Julie & Julia: Streep’s Super, Adams Ain’t

It’s not Amy Adams’ fault that her half of Julie & Julia can’t compare with the other. Part of it is because Meryl Streep and Stanley Tucci make their half of the film so charming, breezy, and fun that the audience never wants to leave Paris for Queens (seems like a logical choice). The other part, and the film’s biggest flaw, is the Julia Child plotline seems to indicate a feel good, life-affirming comedy about thoughtful and caring people, but Julie Powell doesn’t live in the same fantasy world. She is real– egocentric, unthoughtful, desperately chasing a higher position in life, and ultimately dismissive of the thoughts of her husband, her friends, and Julia Child herself. Despite this, Nora Ephron still attempts to twist the film into the feel-good hit of the summer. The Streep sections make the film soar, but the Adams sections stumble.

Julia Child (Meryl Streep) moves to Paris. She’s a tall woman, married to a US government worker (Stanley Tucci), who lives a life of luxury and fine Parisian food, but is looking for something more. Julie Powell (Amy Adams) is working for the government to answer questions post-9/11, living above a pizzeria with her husband (Chris Messina) in Queens, and jealous of her friends and their successful lives. Both make life-changing decisions regarding food– Child decides to learn to cook and ultimately to help compose a French cookbook for Americans, while Powell decides to start a blog and cook every recipe in Julia Child’s French cookbook in 365 days. Child slowly gains the respect of her peers, while Powell slowly gains fame.

Yet the similarities are the film’s downfall. While Child’s motives come from love and a joie-de-vivre attitude, Powell’s motives are far more self-absorbed. Child is nice to everyone she meets, but Powell looks at everyone like life is a race, and she’s losing. Child is constantly loving and caring to her husband, but despite Powell’s husband’s constant patience, she lets the cooking goal and blog ruin their sex life and her temper towards him. The character of Julie Powell was never meant to be a lovable hero that we root for, yet Amy Adams plays only the best side of her. When a stream of characters in a row call her a bitch, we do a double-take in the audience, because Amy Adams does a rendition of her usual lovable and cute routine to the best of her abilities. Only after the plot reveals that everyone thinks she’s a bitch do we start to see her behavior turn really narcissistic, and then we have a hero who the movie wants to be cute but instead isn’t really the greatest hero after all.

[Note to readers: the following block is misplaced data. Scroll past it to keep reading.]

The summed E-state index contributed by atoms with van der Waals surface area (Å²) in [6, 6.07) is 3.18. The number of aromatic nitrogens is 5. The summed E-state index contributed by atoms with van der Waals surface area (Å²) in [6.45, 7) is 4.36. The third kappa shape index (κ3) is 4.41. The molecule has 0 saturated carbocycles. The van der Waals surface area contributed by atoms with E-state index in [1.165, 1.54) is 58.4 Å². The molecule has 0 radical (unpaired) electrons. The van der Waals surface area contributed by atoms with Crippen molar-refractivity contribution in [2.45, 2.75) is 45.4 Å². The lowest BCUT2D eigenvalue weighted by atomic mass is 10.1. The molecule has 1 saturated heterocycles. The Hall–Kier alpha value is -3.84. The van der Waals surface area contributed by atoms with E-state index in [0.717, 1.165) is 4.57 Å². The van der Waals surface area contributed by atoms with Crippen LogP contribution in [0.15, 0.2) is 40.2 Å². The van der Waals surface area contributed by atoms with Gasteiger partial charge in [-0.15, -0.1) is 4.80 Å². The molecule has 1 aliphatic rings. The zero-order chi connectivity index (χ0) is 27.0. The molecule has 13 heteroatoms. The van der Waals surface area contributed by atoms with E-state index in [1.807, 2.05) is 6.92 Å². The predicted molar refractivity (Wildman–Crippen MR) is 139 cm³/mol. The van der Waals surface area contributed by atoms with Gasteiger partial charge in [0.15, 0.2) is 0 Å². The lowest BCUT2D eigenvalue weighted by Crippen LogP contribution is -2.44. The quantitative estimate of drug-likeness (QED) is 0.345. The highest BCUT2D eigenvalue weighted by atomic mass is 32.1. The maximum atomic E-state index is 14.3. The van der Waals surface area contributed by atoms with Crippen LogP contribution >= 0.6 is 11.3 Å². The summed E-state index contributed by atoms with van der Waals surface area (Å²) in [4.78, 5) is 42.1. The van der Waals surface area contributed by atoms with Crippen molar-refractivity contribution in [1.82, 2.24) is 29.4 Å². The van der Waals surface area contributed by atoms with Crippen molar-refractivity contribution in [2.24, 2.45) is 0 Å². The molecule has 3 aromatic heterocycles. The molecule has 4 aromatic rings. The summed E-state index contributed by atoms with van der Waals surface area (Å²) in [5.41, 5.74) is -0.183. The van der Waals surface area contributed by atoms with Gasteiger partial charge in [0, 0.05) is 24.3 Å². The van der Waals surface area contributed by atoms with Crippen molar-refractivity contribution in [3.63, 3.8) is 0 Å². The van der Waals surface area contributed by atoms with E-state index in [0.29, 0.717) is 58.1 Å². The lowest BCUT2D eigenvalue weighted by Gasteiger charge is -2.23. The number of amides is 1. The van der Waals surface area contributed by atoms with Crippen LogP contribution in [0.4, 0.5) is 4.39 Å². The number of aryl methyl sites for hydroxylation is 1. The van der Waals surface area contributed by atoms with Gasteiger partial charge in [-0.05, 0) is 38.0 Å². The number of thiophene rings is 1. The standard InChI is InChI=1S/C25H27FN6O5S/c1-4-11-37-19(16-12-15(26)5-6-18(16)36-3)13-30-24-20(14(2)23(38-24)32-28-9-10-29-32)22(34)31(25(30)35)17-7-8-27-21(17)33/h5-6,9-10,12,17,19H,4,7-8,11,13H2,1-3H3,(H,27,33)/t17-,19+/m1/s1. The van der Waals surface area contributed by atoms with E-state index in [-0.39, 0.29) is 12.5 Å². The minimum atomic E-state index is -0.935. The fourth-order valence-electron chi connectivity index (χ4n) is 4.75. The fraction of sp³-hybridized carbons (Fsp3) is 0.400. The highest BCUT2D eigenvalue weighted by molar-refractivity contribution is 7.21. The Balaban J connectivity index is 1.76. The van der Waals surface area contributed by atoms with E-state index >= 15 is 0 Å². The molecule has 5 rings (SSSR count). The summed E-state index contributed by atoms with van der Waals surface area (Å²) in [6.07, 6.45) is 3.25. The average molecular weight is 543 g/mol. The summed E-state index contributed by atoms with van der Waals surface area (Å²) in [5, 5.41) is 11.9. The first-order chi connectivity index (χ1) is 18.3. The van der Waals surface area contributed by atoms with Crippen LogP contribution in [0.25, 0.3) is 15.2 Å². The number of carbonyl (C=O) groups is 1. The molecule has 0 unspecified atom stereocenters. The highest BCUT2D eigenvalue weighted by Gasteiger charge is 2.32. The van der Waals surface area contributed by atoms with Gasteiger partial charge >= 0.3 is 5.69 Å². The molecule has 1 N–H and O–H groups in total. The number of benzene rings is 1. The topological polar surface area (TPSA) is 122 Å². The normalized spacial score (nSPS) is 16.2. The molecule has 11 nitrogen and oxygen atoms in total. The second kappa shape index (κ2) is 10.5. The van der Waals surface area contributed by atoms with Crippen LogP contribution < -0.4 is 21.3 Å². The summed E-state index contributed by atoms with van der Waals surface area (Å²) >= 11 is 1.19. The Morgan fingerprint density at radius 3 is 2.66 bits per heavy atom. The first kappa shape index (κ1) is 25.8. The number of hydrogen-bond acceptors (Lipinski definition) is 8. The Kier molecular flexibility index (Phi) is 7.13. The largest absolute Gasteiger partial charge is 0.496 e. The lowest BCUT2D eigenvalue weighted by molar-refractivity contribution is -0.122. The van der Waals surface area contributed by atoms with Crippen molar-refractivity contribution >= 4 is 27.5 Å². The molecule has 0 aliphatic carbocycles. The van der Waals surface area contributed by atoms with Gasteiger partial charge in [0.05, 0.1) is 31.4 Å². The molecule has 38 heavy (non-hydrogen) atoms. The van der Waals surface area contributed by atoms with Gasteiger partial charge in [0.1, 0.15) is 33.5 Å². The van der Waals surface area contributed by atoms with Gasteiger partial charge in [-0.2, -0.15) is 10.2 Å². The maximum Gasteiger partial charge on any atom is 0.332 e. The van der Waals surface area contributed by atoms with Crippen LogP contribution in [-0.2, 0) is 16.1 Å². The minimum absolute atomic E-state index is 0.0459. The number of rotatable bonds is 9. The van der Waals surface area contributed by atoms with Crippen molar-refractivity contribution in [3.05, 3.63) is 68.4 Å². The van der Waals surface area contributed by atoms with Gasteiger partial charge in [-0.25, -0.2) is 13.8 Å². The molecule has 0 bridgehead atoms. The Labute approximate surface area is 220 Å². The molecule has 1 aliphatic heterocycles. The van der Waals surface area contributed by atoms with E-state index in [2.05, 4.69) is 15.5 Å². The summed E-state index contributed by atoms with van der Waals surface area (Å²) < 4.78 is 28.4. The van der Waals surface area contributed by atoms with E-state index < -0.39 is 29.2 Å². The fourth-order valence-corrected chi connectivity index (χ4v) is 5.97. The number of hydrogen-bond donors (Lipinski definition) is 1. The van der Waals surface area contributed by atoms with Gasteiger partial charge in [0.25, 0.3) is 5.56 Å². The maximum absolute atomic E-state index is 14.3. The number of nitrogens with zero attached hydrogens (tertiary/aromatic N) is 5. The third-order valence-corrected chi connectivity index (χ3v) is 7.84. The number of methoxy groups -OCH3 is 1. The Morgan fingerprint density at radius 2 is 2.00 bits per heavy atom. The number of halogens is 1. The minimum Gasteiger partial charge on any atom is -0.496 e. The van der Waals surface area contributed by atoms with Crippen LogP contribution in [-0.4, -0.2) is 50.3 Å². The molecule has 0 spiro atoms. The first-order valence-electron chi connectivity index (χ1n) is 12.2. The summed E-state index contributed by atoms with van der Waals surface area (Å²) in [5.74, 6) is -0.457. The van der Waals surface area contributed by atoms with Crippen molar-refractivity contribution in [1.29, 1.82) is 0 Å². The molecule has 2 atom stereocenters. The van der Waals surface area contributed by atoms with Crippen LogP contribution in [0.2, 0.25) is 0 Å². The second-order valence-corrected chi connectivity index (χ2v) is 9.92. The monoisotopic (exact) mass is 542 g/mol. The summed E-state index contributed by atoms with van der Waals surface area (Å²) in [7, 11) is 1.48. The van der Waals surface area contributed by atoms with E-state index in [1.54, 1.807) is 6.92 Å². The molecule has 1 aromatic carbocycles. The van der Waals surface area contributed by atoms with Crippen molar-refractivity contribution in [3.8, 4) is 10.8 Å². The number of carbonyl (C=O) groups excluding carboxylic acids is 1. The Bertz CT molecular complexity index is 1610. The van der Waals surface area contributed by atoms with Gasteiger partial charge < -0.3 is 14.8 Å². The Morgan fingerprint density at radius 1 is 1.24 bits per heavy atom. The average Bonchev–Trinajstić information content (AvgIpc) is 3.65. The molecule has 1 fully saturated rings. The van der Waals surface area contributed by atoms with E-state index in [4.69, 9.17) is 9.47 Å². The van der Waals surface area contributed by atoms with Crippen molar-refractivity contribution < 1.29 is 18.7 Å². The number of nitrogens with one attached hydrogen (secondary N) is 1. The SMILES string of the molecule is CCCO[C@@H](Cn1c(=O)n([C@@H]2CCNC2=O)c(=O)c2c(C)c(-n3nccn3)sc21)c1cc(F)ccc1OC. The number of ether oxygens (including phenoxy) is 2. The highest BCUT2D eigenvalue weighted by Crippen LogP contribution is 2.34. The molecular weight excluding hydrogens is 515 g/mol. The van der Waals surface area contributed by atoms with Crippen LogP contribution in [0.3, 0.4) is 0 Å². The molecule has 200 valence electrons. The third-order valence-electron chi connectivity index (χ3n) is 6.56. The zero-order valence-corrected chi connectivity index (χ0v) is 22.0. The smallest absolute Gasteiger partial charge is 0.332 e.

Of course, Adams can’t really be blamed for being miscast. Credit Nora Ephron for valiantly attempting to make the character of Julie Powell something she was never going to be– lovable. She must have seen this basic problem in the parallels and attempted to overcome it by casting someone who couldn’t be unlovable if she tried. The problem with that then becomes that Ephron couldn’t change the basic plot, which hinges on Powell being insecure, short-tempered, and arrogant, but she tries to obscure it in every way possible until the last possible second, and then when the plot requires it be brought up, then the bitchiness and the discussion about it arrives apropos of nothing. Also, when someone extremely important to Powell’s life doesn’t approve of her blog in the end, Ephron still attempts to spin it into a positive, life-affirming message– it’s a strained maneuver to put it lightly. Adams does a fine job trying to mask this by bing cute im moments and then immediately irrational in others, but even an actress of her caliber can’t make Julie Powell into a heartwarming comedic hero.

Streep, however, shows once again that she’s not only the best actress alive today, but her comedic timing is second to none. Watching her and Tucci banter, play, flirt, and overcome adversity together in the Paris scenes is tantamount to watching an acting master class. Tucci achieves real depth of character as Paul, creating a believable romance out of what could have easily been a joke. Who would think the tall goofy woman with the short bald mustachioed man would generate more sexual chemistry than the younger, “sexier” couple in the film? The indispensable Jane Lynch also appears as Child’s sister for a memorable stint. Despite the flaws of the other half, the Child couple alone merit a viewing of the film. It’s a tale of perseverance, overcoming adversity, growing as a couple, and following your passion– and unlike the Powell half, it shows you can achieve all of these things without ignoring your husband and friends. Streep’s performance is akin to Child’s Bavarian cream pie– sweet enough to make you smile, but thick and full enough to be enormously memorable.

~ by russellhainline on September 6, 2009.

2 Responses to “Julie & Julia: Streep’s Super, Adams Ain’t”

  1. lovely. you nailed it! i knew i couldn’t stand the powell half but couldn’t stop watching the child half, and you put into words (when i couldn’t) exactly why the modern-day queens part was so off-putting.

    excellent reviews, mr. hainline. for what it’s worth, i find myself checking here before rotten tomatoes for a good movie review.

  2. […] 5. Rose Byrne- Adam 4. Gabourey Sidibe- Precious 3. Carey Mulligan- An Education 2. Meryl Streep- Julie & Julia 1. Rachel Weisz- The Brothers […]

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